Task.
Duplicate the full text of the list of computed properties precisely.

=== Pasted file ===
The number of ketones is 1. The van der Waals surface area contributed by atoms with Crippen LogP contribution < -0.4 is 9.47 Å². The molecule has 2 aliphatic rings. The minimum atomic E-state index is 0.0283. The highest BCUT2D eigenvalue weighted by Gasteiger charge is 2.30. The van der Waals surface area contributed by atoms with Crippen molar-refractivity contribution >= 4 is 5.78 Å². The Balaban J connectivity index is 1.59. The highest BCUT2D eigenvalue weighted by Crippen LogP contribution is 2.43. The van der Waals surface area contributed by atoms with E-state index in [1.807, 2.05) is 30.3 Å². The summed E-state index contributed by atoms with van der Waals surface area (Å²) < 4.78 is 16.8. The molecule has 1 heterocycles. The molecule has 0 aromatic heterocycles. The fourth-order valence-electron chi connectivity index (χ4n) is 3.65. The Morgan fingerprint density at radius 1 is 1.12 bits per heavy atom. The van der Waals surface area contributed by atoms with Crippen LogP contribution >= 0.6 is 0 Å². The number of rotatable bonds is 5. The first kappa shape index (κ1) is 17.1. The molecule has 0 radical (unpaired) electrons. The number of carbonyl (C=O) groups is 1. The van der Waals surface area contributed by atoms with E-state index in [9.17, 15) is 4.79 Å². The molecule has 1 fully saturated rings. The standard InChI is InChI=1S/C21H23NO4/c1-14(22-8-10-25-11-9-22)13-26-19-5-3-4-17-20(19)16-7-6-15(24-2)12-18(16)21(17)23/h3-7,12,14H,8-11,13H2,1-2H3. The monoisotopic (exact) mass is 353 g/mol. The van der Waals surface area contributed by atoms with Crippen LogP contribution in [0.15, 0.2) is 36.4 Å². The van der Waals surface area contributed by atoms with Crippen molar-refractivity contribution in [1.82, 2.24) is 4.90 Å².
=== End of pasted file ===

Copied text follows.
The number of ketones is 1. The van der Waals surface area contributed by atoms with Crippen LogP contribution < -0.4 is 9.47 Å². The molecule has 2 aliphatic rings. The minimum atomic E-state index is 0.0283. The highest BCUT2D eigenvalue weighted by Gasteiger charge is 2.30. The van der Waals surface area contributed by atoms with Crippen molar-refractivity contribution >= 4 is 5.78 Å². The Balaban J connectivity index is 1.59. The highest BCUT2D eigenvalue weighted by Crippen LogP contribution is 2.43. The van der Waals surface area contributed by atoms with E-state index in [1.807, 2.05) is 30.3 Å². The summed E-state index contributed by atoms with van der Waals surface area (Å²) < 4.78 is 16.8. The molecule has 1 heterocycles. The molecule has 0 aromatic heterocycles. The fourth-order valence-electron chi connectivity index (χ4n) is 3.65. The Morgan fingerprint density at radius 1 is 1.12 bits per heavy atom. The van der Waals surface area contributed by atoms with Crippen LogP contribution >= 0.6 is 0 Å². The number of rotatable bonds is 5. The first kappa shape index (κ1) is 17.1. The molecule has 0 radical (unpaired) electrons. The number of carbonyl (C=O) groups is 1. The van der Waals surface area contributed by atoms with E-state index in [9.17, 15) is 4.79 Å². The molecule has 1 fully saturated rings. The standard InChI is InChI=1S/C21H23NO4/c1-14(22-8-10-25-11-9-22)13-26-19-5-3-4-17-20(19)16-7-6-15(24-2)12-18(16)21(17)23/h3-7,12,14H,8-11,13H2,1-2H3. The monoisotopic (exact) mass is 353 g/mol. The van der Waals surface area contributed by atoms with Crippen LogP contribution in [0.15, 0.2) is 36.4 Å². The van der Waals surface area contributed by atoms with Crippen molar-refractivity contribution in [1.82, 2.24) is 4.90 Å².